Inside The Brett Sutton Suffer Camp

  • By Fred Dreier
  • Published January 24, 2013
Photo: Jeff Clark

Submission to the Sutton school of training isn’t the only requirement for TBB athletes. They pledge 20 percent of the winnings from their top-three finishes to their coach. They call Sutton “Boss” or “Doc,” and he signs his emails with these names. They must also maintain a level of humility within the squad, and live within a semi-militaristic top-down social structure. Sutton sits atop the pyramid, with the ensuing hierarchy determined by an athlete’s race results and history within the squad. Confidence is tolerated, but only to a point. Even world champions can receive a public tongue lashing at the morning swim practice, a blunt email exchange, or worse: a one-way trip home.

“I would definitely call it mind games,” said Wellington, who spent two years with Sutton. “It might not work for everyone—it might be detrimental to some.”

James Cunnama, who joined up with TBB in 2008, said the informal hierarchy is the toughest pill to swallow for many new athletes. Newcomers like Brett Carter, he said, must help Sutton with menial tasks, such as moving bike bags or laying out road cones for running workouts. They must also fall in line behind the veterans on group training sessions.

“You get tension when some guy feels good and smashes everyone on an easy day,” Cunnama said. “Some people get caught up in the petty stuff, so it isn’t tolerated.”

Sutton says the hierarchy keeps the peace within his team. Despite their physical prowess, triathletes are emotionally fragile creatures, he says, and he can’t let the egos override the training. If Mathias Hecht punished the boys on the bike yesterday, then Sutton would allow Cunnama to have his revenge on a run set a couple of days later. The training battles are fought on a daily basis, so an overactive ego, a personality conflict or hurt feelings could easily shatter the squad’s delicate balance. The social structure, Sutton says, lets an athlete know exactly where he or she stands.

“Nobody is an all-star here,” he said. “And the only way you do that is by cutting the heads off the ones that stick up and don’t understand the environment.”

Sutton shoots down any critique of the social structure he’s created. The hierarchy, he says, is what incubates athletes as they develop. He points at Cunnama and Caroline Steffen as the squad’s current top athletes, and says both have risen through his system. When Cunnama showed up, Sutton says, he could barely swim, and he was at the mercy of the other pros. But he pushed himself to improve. Sutton points at Brett Carter, and acknowledges that in 2012 he’s a nobody, but after two years of testing himself against Cunnama, he might win an Ironman.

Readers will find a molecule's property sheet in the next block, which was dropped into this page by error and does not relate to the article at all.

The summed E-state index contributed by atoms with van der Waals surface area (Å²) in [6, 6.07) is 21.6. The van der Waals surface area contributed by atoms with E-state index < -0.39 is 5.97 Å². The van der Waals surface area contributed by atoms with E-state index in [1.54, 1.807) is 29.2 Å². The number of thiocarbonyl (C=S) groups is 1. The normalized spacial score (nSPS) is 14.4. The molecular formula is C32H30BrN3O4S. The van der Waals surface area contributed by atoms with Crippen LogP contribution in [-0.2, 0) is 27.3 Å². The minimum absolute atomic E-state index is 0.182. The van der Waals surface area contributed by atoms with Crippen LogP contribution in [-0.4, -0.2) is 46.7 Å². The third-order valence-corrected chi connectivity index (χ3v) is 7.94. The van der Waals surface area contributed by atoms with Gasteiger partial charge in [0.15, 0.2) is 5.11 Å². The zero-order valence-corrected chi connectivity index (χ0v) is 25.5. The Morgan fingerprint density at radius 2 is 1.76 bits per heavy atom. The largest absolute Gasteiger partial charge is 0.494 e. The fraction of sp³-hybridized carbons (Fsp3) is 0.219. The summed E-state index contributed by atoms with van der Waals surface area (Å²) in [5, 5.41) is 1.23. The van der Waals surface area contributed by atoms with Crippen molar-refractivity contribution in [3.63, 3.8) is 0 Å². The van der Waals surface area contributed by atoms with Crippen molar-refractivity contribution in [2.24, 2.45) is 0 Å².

“People get upset because I say Dave Scott and Mark Allen aren’t real coaches because they coach a bunch of age groupers,” Sutton said. “You know why? Because nobody can develop an elite athlete from nothing the way I can.”

Sutton patrols the green infield at the community running track in the Swiss town of Monthey as his athletes run sets around the unique 300-meter brown oval. Just days after their respective wins at Challenge Roth and Ironman Frankfurt, Cunnama and Steffen jog easily alongside Bayliss, who finished fifth at Roth. Mary Beth Ellis leads Carter, Dellow, Andreas Castillo and Aaron Farlow through a series of longer, endurance-paced runs. Swiss ITU racer Nicola Spirig sprints through a series of anaerobic sets, her pink running shorts flapping like a flag as she speeds around the track.

“Come on, push girl! Hubba hubba hubba!” Sutton yells after Spirig, who sprinted to an Olympic gold medal in London just three weeks later.

Running slowly in the opposite direction is Australian Carrie Lester, who has battled illness and injury since winning Ironman Cairns in early June. Sutton separates her from the group in hopes that her body will recover with a lighter load. Lester brushes away tears as she trots by.

“Competition can be a good thing; it can also be a bad thing,” Sutton said. “Some of these girls are so competitive they can hurt themselves in training.”

Like every TBB workday, the day started at 7:30 at the small Leysin community swimming pool. Sutton had walked along the deck, holding Bella and Stephen Bayliss’ infant son, Charlie, while simultaneously looking for signs of fatigue in his athletes. He oversaw three different swimming workouts during the session, with his ITU athletes working on faster sprints and the long-distance athletes swimming with hand paddles.

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